On Sun, 27 Jul 2008 14:10:32 -0500, Charlie wrote:

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Plants are forms of life also. Each plant we eat was once a sentient being that is now dead because we ate it. Anyone going to the extreme of wearing a surgical mask to avoid inhaling life forms might as well stop eating plants also.
What do they do with these masks when they are done? Do they attempt to shake off, remove, and otherwise save the sentient beings that are caught in them?

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Why so hostile? I didn't accuse meat eating people of anything. I merely exposed my own reasons. And plants are not sentient beings. They do not have a conscience or an awareness. Some say studies show plants react to certain stimuli. True. According to my belief system, they are not sentient.
As for the masks, of course things are killed by the billions and trillions daily just by our living, walking, talking and breathing. Intention is a key consideration in this case.
On Sun, 27 Jul 2008 17:17:07 -0700, "Zootal"

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The microbes I swallow and kill by the trillions

That is wrong. Most Asians wear no masks even in heavily polluted countries. Of those who do wear masks, those in tropical climates wear masks in the belief that it will keep their skin pale. Asians in cooler climates wear them to prevent infection by droplets. Only Jains would wear masks to stop killing microbes and that is a relatively minor religion in Asia.
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Charlie wrote:

Massive snippage:
Is 1,000 lbs of beef worth almost 2,000 gallons of water? Yes.
We could let beef cattle roam on a chunk of land, and supplement their feed with chopped waste (from corn stalks to stale breakfast cereal) or we can take that piece of land and burn fuel to cultivate it, fertilize it, water it, plant it with soybeans, keep watering it, burn fuel running the tractor again to harvest it, throw most of the plant away or feed it to cattle (oh, wait, no cattle, we won't do that any more) keep the beans, grind the beans, soak the beans, throw away the insoluble portion of the beans, and make tofu from the fluid remaining.
Which takes more energy and water?
Ranching meat animals is a very efficient means of converting inedible biomass into food. Humans have known that for thousands of years. If you have philosophical objections to eating animals, don't try to dress those objections up as environmentalism.
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Nice. ;-)
I know from personal experience that I used a LOT more water trying to garden than when I used to raise chickens, and even ducks! I've had to mostly give up food gardening (except for tomatoes, peppers, beans and herbs) because the water costs to me were so high, it's been cheaper to buy veggies from the farmers market. :-( I won't give up my home grown 'maters, and peppers don't take all that much water.
Container gardening has worked out well and cut water usage considerably.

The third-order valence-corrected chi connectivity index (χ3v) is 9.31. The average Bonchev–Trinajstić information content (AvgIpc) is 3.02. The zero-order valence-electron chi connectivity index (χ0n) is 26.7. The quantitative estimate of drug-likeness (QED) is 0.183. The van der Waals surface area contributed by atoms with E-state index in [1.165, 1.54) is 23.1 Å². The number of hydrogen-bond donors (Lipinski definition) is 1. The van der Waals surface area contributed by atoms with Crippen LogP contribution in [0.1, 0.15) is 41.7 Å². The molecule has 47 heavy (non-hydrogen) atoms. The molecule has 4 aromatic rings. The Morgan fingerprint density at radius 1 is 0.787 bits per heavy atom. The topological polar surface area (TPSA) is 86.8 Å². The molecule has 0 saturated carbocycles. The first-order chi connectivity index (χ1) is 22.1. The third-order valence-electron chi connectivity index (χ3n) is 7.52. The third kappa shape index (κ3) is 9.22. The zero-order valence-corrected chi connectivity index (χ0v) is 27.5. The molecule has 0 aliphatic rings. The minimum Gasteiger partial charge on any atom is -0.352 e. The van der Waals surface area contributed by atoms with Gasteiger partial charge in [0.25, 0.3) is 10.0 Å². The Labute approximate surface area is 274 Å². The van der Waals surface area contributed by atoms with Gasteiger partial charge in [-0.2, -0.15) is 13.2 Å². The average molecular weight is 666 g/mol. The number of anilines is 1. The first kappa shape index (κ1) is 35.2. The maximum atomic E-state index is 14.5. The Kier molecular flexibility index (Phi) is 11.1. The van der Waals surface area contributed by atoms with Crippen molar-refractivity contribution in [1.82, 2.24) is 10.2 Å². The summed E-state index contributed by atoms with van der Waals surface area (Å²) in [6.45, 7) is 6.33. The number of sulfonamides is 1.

--
Peace! Om

All that is necessary for the triumph of evil is that good men do nothing.
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<Charlie> wrote in message

It depends on how it's cooked. I prefer mine med-rare.
Dave
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If you are really concerned about the fresh water cycle & water quality, you should seriously conside not having a lawn. In addition to taking up water (lowering ground water tables in many areas) they are often fertilized with phosphorous throughout the year or at least when new seedlings are planted. the phos is bad for the local lake. In addition, many people use herbicides to keep a homogenous lawn (ie no weeds). I recently read an article where they say that the lawn is the most toxic place in a home. Instead of a lawn, consider a sustainable vegetable garden or growing a mix of local wild flowers which require less watering and no herbicides.
To me eating a big stake is just tasty, until I get a call from my doc saying I need to watch my weight! thanks, Simon
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wrote:

Swooooshhhhh!!
Three points Simon!!
(and the crowd goes wild!!!!!)
Charlie
"A lawn is nature under totalitarian rule." ~~Michael Pollan
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In article

Or do like they do in Arizona... Landscape with rocks and cactus! I'm fixin' to plant a nice cactus patch along my front fence. I have some spineless prickly pear. Tough plants too.

Steak does not make you fat.
Bread (wheat products) and sugar do.
--
Peace! Om

All that is necessary for the triumph of evil is that good men do nothing.
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You would think everyone knew this little fact by now. ;-)
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Unfortunately, the food pyramid is still pushing a high carb diet. It's (partially) why there is an obesity epidemic in the US!
--
Peace! Om

All that is necessary for the triumph of evil is that good men do nothing.
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Eating only animal products is unhealthy and doing too little activity for the amount of food ingested is what makes people fat.
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In article

Flour and sugar are also responsible for the rise in type II diabetes.
The healthiest carbs are fresh veggies.
Caveman diet style. :-)
--
Peace! Om

All that is necessary for the triumph of evil is that good men do nothing.